Opinion

Becoming a nurse involves learning a whole new language

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For someone unaccustomed to working in a hospital environment, being suddenly bombarded by the legions of acronyms used on hospital wards can be a little overwhelming.

After a few months, most nurses are well versed in using acronyms, and use them every day without noticing. See how many of these you can identify – there’s no prize apart from the realisation of just how extensive this strange vocabulary of ours is.

I had a TDS POC, but I had a fall with LOC as a result of a TIA and was FOF by my carers.

On admission to hospital I had a CT, MRI, ECG and EEG. They found I had fractured my HOF so badly I needed a THR and had to be NBM before surgery.

They took blood, and although my FBC and Us & Es were fine, my CRP was high; it turns out I had a UTI. Before the op they took my BP and BMs – I am at risk of T2DM due to my high BMI.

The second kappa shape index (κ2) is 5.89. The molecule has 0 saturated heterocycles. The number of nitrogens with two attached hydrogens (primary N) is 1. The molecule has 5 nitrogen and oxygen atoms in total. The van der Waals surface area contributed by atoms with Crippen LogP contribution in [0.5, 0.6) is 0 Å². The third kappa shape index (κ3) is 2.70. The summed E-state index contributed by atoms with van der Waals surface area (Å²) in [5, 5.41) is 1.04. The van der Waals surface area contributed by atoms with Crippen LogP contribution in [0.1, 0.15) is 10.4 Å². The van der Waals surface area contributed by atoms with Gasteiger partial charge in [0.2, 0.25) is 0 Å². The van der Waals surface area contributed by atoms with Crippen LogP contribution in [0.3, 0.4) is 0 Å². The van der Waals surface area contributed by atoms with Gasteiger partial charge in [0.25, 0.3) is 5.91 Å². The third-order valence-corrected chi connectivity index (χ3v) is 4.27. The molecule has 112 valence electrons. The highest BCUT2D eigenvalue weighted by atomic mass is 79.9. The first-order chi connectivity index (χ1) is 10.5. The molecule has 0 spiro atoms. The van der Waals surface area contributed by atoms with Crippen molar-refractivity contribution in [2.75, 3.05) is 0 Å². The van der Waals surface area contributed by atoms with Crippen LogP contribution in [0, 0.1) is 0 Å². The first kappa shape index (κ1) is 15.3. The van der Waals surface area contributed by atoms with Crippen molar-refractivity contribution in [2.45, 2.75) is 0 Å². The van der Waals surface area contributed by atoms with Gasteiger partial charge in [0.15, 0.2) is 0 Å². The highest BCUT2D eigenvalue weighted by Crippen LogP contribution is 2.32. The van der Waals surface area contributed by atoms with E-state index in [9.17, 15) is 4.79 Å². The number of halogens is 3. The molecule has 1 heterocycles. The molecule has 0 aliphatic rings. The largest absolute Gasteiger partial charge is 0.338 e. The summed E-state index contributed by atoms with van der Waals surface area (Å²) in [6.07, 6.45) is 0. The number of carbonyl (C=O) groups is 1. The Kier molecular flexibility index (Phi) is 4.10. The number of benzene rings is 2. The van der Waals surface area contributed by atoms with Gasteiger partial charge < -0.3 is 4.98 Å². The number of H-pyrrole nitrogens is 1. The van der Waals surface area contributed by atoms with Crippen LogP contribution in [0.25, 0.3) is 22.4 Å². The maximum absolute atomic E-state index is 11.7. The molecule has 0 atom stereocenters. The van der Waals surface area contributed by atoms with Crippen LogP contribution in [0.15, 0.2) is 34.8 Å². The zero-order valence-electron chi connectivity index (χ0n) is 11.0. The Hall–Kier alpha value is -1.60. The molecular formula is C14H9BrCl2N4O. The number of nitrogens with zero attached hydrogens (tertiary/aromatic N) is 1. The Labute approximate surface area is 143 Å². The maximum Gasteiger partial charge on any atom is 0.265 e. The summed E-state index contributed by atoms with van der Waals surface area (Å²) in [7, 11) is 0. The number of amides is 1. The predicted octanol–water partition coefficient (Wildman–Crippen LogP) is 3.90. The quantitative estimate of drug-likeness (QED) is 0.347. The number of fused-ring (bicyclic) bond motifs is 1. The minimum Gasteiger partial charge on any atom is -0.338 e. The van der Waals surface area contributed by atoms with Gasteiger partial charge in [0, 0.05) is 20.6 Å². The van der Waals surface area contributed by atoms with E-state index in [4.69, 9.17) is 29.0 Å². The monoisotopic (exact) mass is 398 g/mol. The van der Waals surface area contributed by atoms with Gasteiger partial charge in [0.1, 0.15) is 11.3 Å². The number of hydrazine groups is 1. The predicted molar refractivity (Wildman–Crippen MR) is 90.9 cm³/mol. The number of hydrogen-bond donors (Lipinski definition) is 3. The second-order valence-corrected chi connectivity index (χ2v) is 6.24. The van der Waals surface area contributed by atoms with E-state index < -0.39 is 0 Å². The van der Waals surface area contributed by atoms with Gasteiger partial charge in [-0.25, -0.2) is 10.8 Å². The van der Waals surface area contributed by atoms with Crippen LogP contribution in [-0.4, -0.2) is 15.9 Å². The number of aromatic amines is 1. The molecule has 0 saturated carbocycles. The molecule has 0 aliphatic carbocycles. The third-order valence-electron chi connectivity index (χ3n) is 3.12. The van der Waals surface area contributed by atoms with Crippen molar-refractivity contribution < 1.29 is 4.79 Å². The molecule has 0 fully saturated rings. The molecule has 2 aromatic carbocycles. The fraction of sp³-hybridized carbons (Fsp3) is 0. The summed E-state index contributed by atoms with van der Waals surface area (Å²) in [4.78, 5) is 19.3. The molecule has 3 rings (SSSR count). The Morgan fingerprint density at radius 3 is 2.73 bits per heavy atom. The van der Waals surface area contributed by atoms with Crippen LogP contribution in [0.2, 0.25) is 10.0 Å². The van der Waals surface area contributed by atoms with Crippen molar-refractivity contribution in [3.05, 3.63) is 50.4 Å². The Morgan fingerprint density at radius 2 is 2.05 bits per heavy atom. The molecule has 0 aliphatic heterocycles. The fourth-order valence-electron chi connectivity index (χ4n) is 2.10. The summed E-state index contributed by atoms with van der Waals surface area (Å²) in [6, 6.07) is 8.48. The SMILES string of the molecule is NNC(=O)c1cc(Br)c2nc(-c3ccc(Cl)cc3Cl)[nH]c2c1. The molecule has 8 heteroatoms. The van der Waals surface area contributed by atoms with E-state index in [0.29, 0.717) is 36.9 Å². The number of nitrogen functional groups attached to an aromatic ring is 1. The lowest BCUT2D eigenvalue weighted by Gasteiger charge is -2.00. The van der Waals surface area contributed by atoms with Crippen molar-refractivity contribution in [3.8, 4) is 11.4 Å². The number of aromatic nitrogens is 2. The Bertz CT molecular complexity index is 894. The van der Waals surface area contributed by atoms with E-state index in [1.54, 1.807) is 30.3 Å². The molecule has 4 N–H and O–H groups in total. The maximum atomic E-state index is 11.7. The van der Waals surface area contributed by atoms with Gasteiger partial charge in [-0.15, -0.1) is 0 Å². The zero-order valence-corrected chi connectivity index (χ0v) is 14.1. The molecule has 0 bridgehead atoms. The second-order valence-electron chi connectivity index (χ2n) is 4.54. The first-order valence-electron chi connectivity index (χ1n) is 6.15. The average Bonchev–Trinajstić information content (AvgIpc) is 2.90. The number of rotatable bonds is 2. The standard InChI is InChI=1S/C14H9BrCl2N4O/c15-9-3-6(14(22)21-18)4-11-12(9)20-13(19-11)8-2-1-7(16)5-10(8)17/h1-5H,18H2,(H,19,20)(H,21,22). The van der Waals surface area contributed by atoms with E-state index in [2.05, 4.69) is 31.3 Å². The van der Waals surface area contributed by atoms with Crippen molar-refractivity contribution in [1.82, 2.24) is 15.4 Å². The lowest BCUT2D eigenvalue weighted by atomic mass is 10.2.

Following the operation, I got MRSA and also got an LRTI which developed into HAP for which I got IVI AB. I started hallucinating so the SHO carried out a MOCA and found my cognition was poor so he thought I had LBD and needed an MHA assessment.

In the end the team decided DOLS under the MCA was a better option. Once they had found an IMCA (I have no NOK), they held a BIM where my DNAR status was considered. It turns out I was just delirious, but that made me aggressive so they had to give me IM Lorazepam. I was also prescribed haloperidol 0.5mg BD but I got NMS (i.e. my CK levels were high) so they looked up the BNF for alternatives.

Personally, I think the CQC, NMC and GMC should investigate the whole debacle. Luckily, I got better and was eventually MFFD. I had an OT and PT Ax and it was decided I needed a QDS POC, lucky I qualify for CHC!

About the author

Niall O’Loingsigh is a final year mental health nursing student at the University of the West of England